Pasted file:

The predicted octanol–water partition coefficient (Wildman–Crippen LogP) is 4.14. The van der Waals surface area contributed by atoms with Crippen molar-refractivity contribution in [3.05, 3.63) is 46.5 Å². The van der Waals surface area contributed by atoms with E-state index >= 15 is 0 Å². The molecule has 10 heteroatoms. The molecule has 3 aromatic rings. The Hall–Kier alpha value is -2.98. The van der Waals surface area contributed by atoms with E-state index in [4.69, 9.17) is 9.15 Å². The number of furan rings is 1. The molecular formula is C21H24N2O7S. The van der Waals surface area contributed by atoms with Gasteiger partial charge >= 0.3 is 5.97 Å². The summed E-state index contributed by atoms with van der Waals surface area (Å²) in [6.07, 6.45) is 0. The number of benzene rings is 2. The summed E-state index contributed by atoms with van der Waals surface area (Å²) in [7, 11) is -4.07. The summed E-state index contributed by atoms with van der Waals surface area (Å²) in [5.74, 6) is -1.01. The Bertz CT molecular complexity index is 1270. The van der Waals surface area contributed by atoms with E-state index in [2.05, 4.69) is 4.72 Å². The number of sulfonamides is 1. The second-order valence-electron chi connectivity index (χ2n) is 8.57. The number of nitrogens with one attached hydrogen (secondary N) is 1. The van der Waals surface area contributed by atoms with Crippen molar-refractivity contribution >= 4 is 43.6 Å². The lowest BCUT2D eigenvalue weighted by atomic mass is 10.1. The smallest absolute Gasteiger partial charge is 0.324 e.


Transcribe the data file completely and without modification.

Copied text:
The predicted octanol–water partition coefficient (Wildman–Crippen LogP) is 4.14. The van der Waals surface area contributed by atoms with Crippen molar-refractivity contribution in [3.05, 3.63) is 46.5 Å². The van der Waals surface area contributed by atoms with E-state index >= 15 is 0 Å². The molecule has 10 heteroatoms. The molecule has 3 aromatic rings. The Hall–Kier alpha value is -2.98. The van der Waals surface area contributed by atoms with E-state index in [4.69, 9.17) is 9.15 Å². The number of furan rings is 1. The molecular formula is C21H24N2O7S. The van der Waals surface area contributed by atoms with Gasteiger partial charge >= 0.3 is 5.97 Å². The summed E-state index contributed by atoms with van der Waals surface area (Å²) in [6.07, 6.45) is 0. The number of benzene rings is 2. The summed E-state index contributed by atoms with van der Waals surface area (Å²) in [7, 11) is -4.07. The summed E-state index contributed by atoms with van der Waals surface area (Å²) in [5.74, 6) is -1.01. The Bertz CT molecular complexity index is 1270. The van der Waals surface area contributed by atoms with E-state index in [2.05, 4.69) is 4.72 Å². The number of sulfonamides is 1. The second-order valence-electron chi connectivity index (χ2n) is 8.57. The number of nitrogens with one attached hydrogen (secondary N) is 1. The van der Waals surface area contributed by atoms with Crippen molar-refractivity contribution >= 4 is 43.6 Å². The lowest BCUT2D eigenvalue weighted by atomic mass is 10.1. The smallest absolute Gasteiger partial charge is 0.324 e.